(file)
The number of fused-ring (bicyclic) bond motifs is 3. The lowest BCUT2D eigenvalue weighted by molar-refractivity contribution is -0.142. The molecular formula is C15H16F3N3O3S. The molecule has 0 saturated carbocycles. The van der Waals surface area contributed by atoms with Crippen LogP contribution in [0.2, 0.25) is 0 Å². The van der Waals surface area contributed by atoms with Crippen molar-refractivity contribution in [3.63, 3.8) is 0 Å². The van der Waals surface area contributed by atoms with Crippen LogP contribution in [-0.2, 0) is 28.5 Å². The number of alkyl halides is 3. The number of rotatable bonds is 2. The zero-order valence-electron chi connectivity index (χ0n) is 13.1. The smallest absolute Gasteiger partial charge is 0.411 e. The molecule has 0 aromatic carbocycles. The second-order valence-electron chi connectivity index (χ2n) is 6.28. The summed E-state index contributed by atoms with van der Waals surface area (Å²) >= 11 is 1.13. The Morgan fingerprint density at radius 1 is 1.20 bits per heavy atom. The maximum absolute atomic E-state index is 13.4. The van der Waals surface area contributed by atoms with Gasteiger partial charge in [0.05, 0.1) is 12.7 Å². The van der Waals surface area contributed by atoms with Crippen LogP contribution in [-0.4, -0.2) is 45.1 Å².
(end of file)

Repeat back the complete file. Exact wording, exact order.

The number of fused-ring (bicyclic) bond motifs is 3. The lowest BCUT2D eigenvalue weighted by molar-refractivity contribution is -0.142. The molecular formula is C15H16F3N3O3S. The molecule has 0 saturated carbocycles. The van der Waals surface area contributed by atoms with Crippen LogP contribution in [0.2, 0.25) is 0 Å². The van der Waals surface area contributed by atoms with Crippen molar-refractivity contribution in [3.63, 3.8) is 0 Å². The van der Waals surface area contributed by atoms with Crippen LogP contribution in [-0.2, 0) is 28.5 Å². The number of alkyl halides is 3. The number of rotatable bonds is 2. The zero-order valence-electron chi connectivity index (χ0n) is 13.1. The smallest absolute Gasteiger partial charge is 0.411 e. The molecule has 0 aromatic carbocycles. The second-order valence-electron chi connectivity index (χ2n) is 6.28. The summed E-state index contributed by atoms with van der Waals surface area (Å²) >= 11 is 1.13. The Morgan fingerprint density at radius 1 is 1.20 bits per heavy atom. The maximum absolute atomic E-state index is 13.4. The van der Waals surface area contributed by atoms with Gasteiger partial charge in [0.05, 0.1) is 12.7 Å². The van der Waals surface area contributed by atoms with Crippen LogP contribution in [-0.4, -0.2) is 45.1 Å².